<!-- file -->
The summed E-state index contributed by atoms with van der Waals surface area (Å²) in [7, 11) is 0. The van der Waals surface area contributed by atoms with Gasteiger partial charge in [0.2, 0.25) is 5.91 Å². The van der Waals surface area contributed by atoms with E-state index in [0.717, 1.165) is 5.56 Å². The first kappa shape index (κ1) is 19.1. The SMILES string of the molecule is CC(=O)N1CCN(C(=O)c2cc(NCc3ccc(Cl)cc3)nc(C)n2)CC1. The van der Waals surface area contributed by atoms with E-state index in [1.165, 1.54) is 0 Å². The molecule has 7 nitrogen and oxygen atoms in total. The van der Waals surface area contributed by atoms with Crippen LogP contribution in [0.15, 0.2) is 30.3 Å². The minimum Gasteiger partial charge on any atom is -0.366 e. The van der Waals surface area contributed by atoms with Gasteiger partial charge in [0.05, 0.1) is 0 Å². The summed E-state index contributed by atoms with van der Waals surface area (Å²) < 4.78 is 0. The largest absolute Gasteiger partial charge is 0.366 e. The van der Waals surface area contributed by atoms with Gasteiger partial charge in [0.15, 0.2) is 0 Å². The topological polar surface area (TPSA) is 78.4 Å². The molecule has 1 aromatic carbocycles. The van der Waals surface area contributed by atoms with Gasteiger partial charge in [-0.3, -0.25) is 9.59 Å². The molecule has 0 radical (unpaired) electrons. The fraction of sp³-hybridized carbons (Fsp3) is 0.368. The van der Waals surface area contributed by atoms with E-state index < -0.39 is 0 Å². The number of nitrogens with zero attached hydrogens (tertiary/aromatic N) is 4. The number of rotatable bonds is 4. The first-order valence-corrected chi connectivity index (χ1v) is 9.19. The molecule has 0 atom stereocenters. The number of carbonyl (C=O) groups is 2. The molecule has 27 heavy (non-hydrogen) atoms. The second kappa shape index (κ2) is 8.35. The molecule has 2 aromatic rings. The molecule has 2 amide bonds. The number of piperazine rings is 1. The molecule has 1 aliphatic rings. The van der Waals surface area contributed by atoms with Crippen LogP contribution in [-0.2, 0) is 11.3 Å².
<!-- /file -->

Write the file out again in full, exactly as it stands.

The summed E-state index contributed by atoms with van der Waals surface area (Å²) in [7, 11) is 0. The van der Waals surface area contributed by atoms with Gasteiger partial charge in [0.2, 0.25) is 5.91 Å². The van der Waals surface area contributed by atoms with E-state index in [0.717, 1.165) is 5.56 Å². The first kappa shape index (κ1) is 19.1. The SMILES string of the molecule is CC(=O)N1CCN(C(=O)c2cc(NCc3ccc(Cl)cc3)nc(C)n2)CC1. The van der Waals surface area contributed by atoms with E-state index in [1.165, 1.54) is 0 Å². The molecule has 7 nitrogen and oxygen atoms in total. The van der Waals surface area contributed by atoms with Crippen LogP contribution in [0.15, 0.2) is 30.3 Å². The minimum Gasteiger partial charge on any atom is -0.366 e. The van der Waals surface area contributed by atoms with Gasteiger partial charge in [0.05, 0.1) is 0 Å². The summed E-state index contributed by atoms with van der Waals surface area (Å²) < 4.78 is 0. The largest absolute Gasteiger partial charge is 0.366 e. The van der Waals surface area contributed by atoms with Gasteiger partial charge in [0.15, 0.2) is 0 Å². The topological polar surface area (TPSA) is 78.4 Å². The molecule has 1 aromatic carbocycles. The van der Waals surface area contributed by atoms with Gasteiger partial charge in [-0.3, -0.25) is 9.59 Å². The molecule has 0 radical (unpaired) electrons. The fraction of sp³-hybridized carbons (Fsp3) is 0.368. The van der Waals surface area contributed by atoms with E-state index < -0.39 is 0 Å². The number of nitrogens with zero attached hydrogens (tertiary/aromatic N) is 4. The number of rotatable bonds is 4. The first-order valence-corrected chi connectivity index (χ1v) is 9.19. The molecule has 0 atom stereocenters. The number of carbonyl (C=O) groups is 2. The molecule has 27 heavy (non-hydrogen) atoms. The second kappa shape index (κ2) is 8.35. The molecule has 2 aromatic rings. The molecule has 2 amide bonds. The number of piperazine rings is 1. The molecule has 1 aliphatic rings. The van der Waals surface area contributed by atoms with Crippen LogP contribution in [-0.2, 0) is 11.3 Å².